With little over 20 minutes of play remaining, Smith replaced the stricken Stevie Murray (the winger left the ground in an ambulance after suffering a dislocated elbow). Tall and strapping, as Smith made his way onto the pitch I remarked: “Well, he certainly looks the part.”

One of the men sitting behind me heard what I had said and barked back: “Hoi – this boy is the part!” It dawned on me that the group must have been members of Smith’s family and friends.

The forward spent his time generally ambling around the pitch with little purpose. As East Fife pinned Stenhousemuir deep into their half, the home side became more and more panicky and began thumping long clearances to alleviate the pressure. Rather than offer a genuine aerial challenge to Steven Campbell and David White, Smith gently leapt in the general direction of any high balls with little or no conviction.

“They’re not playing balls into his feet! What’s all this long-ball pish? Get it into his feet!” shouted one of the party behind me. I looked incredulous. Regardless of the fact Smith may prefer the ball played into his feet, a player with his physique and athleticism should at least be skilled in winning aerial duels and tussling and scrapping with opposition defenders for possession. Having already played in the Second Division with Dumbarton, he should already be experienced in dealing with the gritty style of the league.

After all, this was presumably the reason manager Davie Irons opted to bring the player to the club. Stewart Kean and Andy Rodgers have both performed well this season but neither player poses a genuine physical threat to attack high balls (although with talented players like Murray, Eric Paton and Paul McHale, one might argue that Stenhousemuir really shouldn’t need to play long balls unless circumstance truly dictates it). If Smith cannot offer this additional dimension to the Warriors’ forward line, Irons would have been as well retaining Paul Quinn.

In the final minutes of the match, Kean’s doggedness caused confusion in the Fifers’ defence and the forward flicked the ball into the path of Smith. He galloped towards the goal and was one-on-one with the goalkeeper. The crowd rose to their feet. Smith shaped to shoot but hit a tame effort straight into the arms of the sprawling Michael Brown. “He should have put the laces right through it,” grumbled one of the men behind me.

As the referee drew the game to its conclusion and the fans dispersed from the stands, a member from Smith’s party attempted to mitigate for his tepid showing. “He wasn’t at his best because he wasn’t on from the start,” the man said to another. “It’s difficult to come into a game and make a difference. Wait til next week when he plays from the start, then we’ll see.”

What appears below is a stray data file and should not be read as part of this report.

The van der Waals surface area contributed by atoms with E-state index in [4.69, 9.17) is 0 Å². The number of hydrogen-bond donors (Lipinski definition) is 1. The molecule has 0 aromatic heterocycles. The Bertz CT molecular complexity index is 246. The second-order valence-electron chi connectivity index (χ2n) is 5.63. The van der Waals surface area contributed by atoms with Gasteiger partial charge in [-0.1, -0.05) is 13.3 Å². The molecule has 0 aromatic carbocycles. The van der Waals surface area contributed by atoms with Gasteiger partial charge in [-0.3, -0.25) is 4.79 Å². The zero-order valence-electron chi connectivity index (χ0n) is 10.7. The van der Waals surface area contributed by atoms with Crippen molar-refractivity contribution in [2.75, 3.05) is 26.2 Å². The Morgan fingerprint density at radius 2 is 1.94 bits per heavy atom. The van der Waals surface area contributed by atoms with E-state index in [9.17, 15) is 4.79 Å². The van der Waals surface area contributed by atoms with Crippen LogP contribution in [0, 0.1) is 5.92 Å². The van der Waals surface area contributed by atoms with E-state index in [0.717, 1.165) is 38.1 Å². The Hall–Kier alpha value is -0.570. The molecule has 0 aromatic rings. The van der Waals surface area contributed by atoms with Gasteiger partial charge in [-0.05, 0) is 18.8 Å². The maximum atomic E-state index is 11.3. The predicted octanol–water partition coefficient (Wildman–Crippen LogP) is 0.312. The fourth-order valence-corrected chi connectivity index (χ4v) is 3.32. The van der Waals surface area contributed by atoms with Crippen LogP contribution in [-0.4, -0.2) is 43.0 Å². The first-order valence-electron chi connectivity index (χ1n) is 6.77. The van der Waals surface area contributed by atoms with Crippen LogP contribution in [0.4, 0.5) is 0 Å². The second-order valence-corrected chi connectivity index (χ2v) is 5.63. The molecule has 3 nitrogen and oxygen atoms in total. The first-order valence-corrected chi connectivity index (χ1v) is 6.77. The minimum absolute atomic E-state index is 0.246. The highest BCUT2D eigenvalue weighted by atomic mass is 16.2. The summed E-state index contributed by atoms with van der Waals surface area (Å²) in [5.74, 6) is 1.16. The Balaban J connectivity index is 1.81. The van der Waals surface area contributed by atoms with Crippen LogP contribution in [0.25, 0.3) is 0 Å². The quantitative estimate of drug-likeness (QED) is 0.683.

Scott Dalziel: it still just doesn't look right, does it?

Contrast Smith’s contribution to that of Scott Dalziel. The erstwhile Warrior replaced an ineffectual Steven Hislop (just shortly before Smith made his debut, as it happens) and instantly brought a far greater degree of threat to East Fife’s frontline. Before the striker’s introduction, Iain Thomson and Kevin McKinlay repelled the Fifer’s attacks with little fuss, but Dalziel's muscular and bustling style of play caused a certain level of panic to the Stenhousemuir defence. His ability to challenge high balls and hold play up made his side infinitely more potent.

For me certainly, Dalziel’s departure from the club is still a source of disappointment. Following his transfer from Cowdenbeath in January 2008, the striker quickly became one of the most popular players at Stenhousemuir and his absence is still keenly felt, particularly over those difficult winter months. Hard-working, selfless and a genuine attacking threat, Dazzler would have been the ideal attacker to compliment the finesse of Rodgers and the tenacity of Kean. One wonders if more could have been done to retain him for another season.

Gary Smith certainly has the attributes to succeed at Stenhousemuir and despite his bloodless debut, I genuinely believe he can make a positive contribution to the team. What he (and his supporters) need to appreciate, however, is the nature of the football in the Second Division: it can be very, very ugly. Smith may prefer neat passes into his feet but he must realise that, for the best part, he’ll be forced to use his strength and physique to win long balls and bring his teammates into play. At least he's already achieved what the club website said he would do.

On Saturday, The Warriors travel to Albion Rovers. The last time the sides met at Cliftonhill, it finished in a 1-1 stalemate (it was a game Stenhousemuir should have won the game - Rodgers should have added to Murray’s opening strike before Larry Acqua’s late equaliser). Rovers are on a rotten run of form and have lost their previous five league fixtures. With Ross McMillan to return from injury and Eric Paton hopefully fully-fit after his sickness, Stenhousemuir should approach the match with a certain degree of confidence and will be looking to build on the weekend's victory.

Just as long as the ball's played into Gary Smith's feet, of course.